On 8th November 2016, Donald Trump was elected the 45th president of the United States on Tuesday. 

As it was a major shock to the world on Trump’s win, most are concerned of its impact to global economy and what will it mean to most of us. There are still a lot of uncertainties, but one thing is for sure, Asia bore the brunt of Trump’s victory, with weakened Asian currencies, particularly the Ringgit and Korean Won.

Asian currencies would continue to remain volatile until we have greater clarity from the new U.S. administrative policies.

With Donald Trump as President, here’s what will happen to the world:

Emerging Markets (EM)

Sometime next year, or within the first 100 days of the Trump administration, renovation will be taking effect. According to CNBC, negative impact is that Trump’s policies would spur inflation and rate hikes by the Federal Reserve, creating a negative feedback look for EM assets and sell-off would continue.

 

Trump’s Tax Plan for Businesses

Corporate taxes are expected to reduce from 35% to 15% to spur more local companies to grow and reduce corporates from bringing their businesses to overseas. This may affect US foreign investment overseas and Asian countries may experience lower US investments and possibly loss of jobs, as Trump intends to increase US employment rate. This might also affect the local currencies negatively, particularly in Malaysia.

International companies based in US would see a 10% repatriation tax, which could trigger a huge inflow of funds into the U.S.  Source : Forbes

Tariffs will be imposed on products of U.S. companies produced overseas in an effort to prevent U.S. plants from moving abroad, according to Wall Street Journal. However, while it may increase in U.S. employment rate, the cost of products would be more expensive than if it were to be manufactured in say, China (with the planned 45% tariff on imports from China), with low wages paid to workers and low production costs. Will the products be sold cheaper or more expensive in the local U.S. market than it is now, is yet to be seen. Ultimately, we may see U.S. companies closing their plants and moving over to the U.S., and this will be bad news to many Asian countries particularly.

The 45% tariff on imports could very well be a campaign rhetoric, as pointed out by Global Times, since the president can only impose up to 15% for 150 days on all imported goods and on condition that the country is in a state of emergency.  So it is highly unlikely that such rates will be imposed, but hypothetically if it did, this will spark another trade war spat.  According to Global Times, when import tariffs of tires were imposed at 35% on China in 2009, China imposed its own tariffs on U.S. car parts and chickens, resulting in both countries suffering loss and Obama administration stopped trade wars with China. Henceforth, if Trump continues with his policies, China could ultimately halt import products from U.S., and US products, including iPhone sales would suffer greatly in China.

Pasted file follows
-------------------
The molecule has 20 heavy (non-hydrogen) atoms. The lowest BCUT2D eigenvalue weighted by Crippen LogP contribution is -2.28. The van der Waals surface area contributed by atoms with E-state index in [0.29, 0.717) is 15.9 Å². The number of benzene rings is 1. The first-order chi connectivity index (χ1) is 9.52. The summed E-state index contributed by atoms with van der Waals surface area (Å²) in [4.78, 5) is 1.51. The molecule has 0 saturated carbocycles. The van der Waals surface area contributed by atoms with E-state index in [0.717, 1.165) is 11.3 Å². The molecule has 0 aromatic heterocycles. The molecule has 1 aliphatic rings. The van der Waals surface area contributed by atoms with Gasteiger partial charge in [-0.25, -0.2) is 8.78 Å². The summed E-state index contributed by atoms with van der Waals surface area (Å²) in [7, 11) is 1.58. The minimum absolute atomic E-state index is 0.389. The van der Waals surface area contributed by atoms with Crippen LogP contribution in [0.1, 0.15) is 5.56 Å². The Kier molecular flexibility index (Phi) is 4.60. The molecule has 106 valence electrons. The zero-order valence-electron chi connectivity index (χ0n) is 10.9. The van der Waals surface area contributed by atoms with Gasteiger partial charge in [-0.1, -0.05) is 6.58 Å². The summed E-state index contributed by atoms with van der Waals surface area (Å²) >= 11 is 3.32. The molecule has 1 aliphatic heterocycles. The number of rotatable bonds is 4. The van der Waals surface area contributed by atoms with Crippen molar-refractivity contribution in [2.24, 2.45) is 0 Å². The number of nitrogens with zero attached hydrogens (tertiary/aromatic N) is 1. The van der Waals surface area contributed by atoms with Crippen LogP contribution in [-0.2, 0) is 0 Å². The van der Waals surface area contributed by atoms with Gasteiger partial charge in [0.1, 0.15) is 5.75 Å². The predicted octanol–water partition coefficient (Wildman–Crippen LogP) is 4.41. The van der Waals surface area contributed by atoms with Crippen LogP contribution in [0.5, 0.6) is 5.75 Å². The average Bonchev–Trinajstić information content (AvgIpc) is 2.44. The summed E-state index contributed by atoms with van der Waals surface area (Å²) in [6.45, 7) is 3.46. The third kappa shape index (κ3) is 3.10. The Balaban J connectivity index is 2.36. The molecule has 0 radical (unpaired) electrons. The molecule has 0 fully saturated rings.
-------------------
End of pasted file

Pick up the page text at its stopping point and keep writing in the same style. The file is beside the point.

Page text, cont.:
It seems that the post-Trump effect favor to the US itself while many Asia countries suffer from its glory.

 

Trans Pacific Partnership (TPP)

Trump announced he will withdraw from the TPP, calling it a disaster on ABC News. While it is largely welcomed by Americans who believed that such deals would erode manufacturing jobs in the U.S. and other negative economic outcome, U.S. credibility in negotiating deals and treaties could be undermined.

Apart from this, it would certainly benefit China, since the TPP is all about projecting U.S. influence against China’s in the Asia-Pacific. China’s New Silk Road is deemed to go on smoothly with much anticipation.

Not forgetting TPP’s restrictive intellectual property laws, which many are fearful of, would let us heave a sigh of relief upon hearing such news, particularly the healthcare industry, about the increase in pharmaceutical products by foreign corporations. (Source: Citizen.org)

Such decision (US withdraw from TPP) will create negative impact to the cross countries partnership.